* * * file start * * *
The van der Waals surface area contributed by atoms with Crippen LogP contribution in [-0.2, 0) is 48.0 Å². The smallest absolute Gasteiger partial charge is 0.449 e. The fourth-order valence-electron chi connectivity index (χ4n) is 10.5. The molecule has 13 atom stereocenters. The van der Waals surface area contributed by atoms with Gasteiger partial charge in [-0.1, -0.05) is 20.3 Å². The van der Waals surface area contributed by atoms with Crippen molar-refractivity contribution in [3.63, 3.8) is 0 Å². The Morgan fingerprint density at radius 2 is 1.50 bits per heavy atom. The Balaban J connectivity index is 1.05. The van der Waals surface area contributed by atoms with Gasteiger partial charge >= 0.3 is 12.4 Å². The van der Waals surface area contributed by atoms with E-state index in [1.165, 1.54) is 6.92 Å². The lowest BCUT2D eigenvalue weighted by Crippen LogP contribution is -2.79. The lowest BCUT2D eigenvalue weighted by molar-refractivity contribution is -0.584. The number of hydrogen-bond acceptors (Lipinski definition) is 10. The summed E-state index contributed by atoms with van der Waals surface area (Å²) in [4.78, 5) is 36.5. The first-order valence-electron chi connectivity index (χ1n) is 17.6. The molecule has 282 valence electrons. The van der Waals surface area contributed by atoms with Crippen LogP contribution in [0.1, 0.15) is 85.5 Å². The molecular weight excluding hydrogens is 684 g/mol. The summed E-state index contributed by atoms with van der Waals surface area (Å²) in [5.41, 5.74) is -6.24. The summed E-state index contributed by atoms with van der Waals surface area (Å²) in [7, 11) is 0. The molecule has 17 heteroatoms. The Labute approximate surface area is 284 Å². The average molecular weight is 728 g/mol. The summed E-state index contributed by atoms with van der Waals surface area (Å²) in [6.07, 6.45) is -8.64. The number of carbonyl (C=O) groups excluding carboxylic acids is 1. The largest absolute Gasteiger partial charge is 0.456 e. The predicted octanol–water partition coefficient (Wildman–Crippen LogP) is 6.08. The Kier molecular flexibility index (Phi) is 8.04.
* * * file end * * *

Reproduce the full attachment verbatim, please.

The van der Waals surface area contributed by atoms with Crippen LogP contribution in [-0.2, 0) is 48.0 Å². The smallest absolute Gasteiger partial charge is 0.449 e. The fourth-order valence-electron chi connectivity index (χ4n) is 10.5. The molecule has 13 atom stereocenters. The van der Waals surface area contributed by atoms with Gasteiger partial charge in [-0.1, -0.05) is 20.3 Å². The van der Waals surface area contributed by atoms with Crippen molar-refractivity contribution in [3.63, 3.8) is 0 Å². The Morgan fingerprint density at radius 2 is 1.50 bits per heavy atom. The Balaban J connectivity index is 1.05. The van der Waals surface area contributed by atoms with Gasteiger partial charge >= 0.3 is 12.4 Å². The van der Waals surface area contributed by atoms with E-state index in [1.165, 1.54) is 6.92 Å². The lowest BCUT2D eigenvalue weighted by Crippen LogP contribution is -2.79. The lowest BCUT2D eigenvalue weighted by molar-refractivity contribution is -0.584. The number of hydrogen-bond acceptors (Lipinski definition) is 10. The summed E-state index contributed by atoms with van der Waals surface area (Å²) in [4.78, 5) is 36.5. The first-order valence-electron chi connectivity index (χ1n) is 17.6. The molecule has 282 valence electrons. The van der Waals surface area contributed by atoms with Crippen LogP contribution in [0.1, 0.15) is 85.5 Å². The molecular weight excluding hydrogens is 684 g/mol. The summed E-state index contributed by atoms with van der Waals surface area (Å²) in [5.41, 5.74) is -6.24. The summed E-state index contributed by atoms with van der Waals surface area (Å²) in [7, 11) is 0. The molecule has 17 heteroatoms. The Labute approximate surface area is 284 Å². The average molecular weight is 728 g/mol. The summed E-state index contributed by atoms with van der Waals surface area (Å²) in [6.07, 6.45) is -8.64. The number of carbonyl (C=O) groups excluding carboxylic acids is 1. The largest absolute Gasteiger partial charge is 0.456 e. The predicted octanol–water partition coefficient (Wildman–Crippen LogP) is 6.08. The Kier molecular flexibility index (Phi) is 8.04.